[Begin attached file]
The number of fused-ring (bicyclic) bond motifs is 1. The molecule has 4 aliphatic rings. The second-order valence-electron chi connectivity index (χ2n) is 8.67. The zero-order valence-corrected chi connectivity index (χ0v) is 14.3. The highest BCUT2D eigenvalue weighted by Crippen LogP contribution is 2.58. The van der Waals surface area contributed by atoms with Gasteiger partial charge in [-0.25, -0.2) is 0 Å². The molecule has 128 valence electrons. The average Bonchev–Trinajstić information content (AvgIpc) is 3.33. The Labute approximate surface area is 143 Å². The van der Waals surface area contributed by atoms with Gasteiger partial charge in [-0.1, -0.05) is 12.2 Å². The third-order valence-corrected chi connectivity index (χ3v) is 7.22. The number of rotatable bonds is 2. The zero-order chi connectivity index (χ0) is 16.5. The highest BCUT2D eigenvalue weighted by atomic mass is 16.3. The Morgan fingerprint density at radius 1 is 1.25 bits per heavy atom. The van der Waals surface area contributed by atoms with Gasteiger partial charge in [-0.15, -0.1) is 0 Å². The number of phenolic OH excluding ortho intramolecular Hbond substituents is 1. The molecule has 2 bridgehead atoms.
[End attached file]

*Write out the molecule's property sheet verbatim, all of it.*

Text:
The number of fused-ring (bicyclic) bond motifs is 1. The molecule has 4 aliphatic rings. The second-order valence-electron chi connectivity index (χ2n) is 8.67. The zero-order valence-corrected chi connectivity index (χ0v) is 14.3. The highest BCUT2D eigenvalue weighted by Crippen LogP contribution is 2.58. The van der Waals surface area contributed by atoms with Gasteiger partial charge in [-0.25, -0.2) is 0 Å². The molecule has 128 valence electrons. The average Bonchev–Trinajstić information content (AvgIpc) is 3.33. The Labute approximate surface area is 143 Å². The van der Waals surface area contributed by atoms with Gasteiger partial charge in [-0.1, -0.05) is 12.2 Å². The third-order valence-corrected chi connectivity index (χ3v) is 7.22. The number of rotatable bonds is 2. The zero-order chi connectivity index (χ0) is 16.5. The highest BCUT2D eigenvalue weighted by atomic mass is 16.3. The Morgan fingerprint density at radius 1 is 1.25 bits per heavy atom. The van der Waals surface area contributed by atoms with Gasteiger partial charge in [-0.15, -0.1) is 0 Å². The number of phenolic OH excluding ortho intramolecular Hbond substituents is 1. The molecule has 2 bridgehead atoms.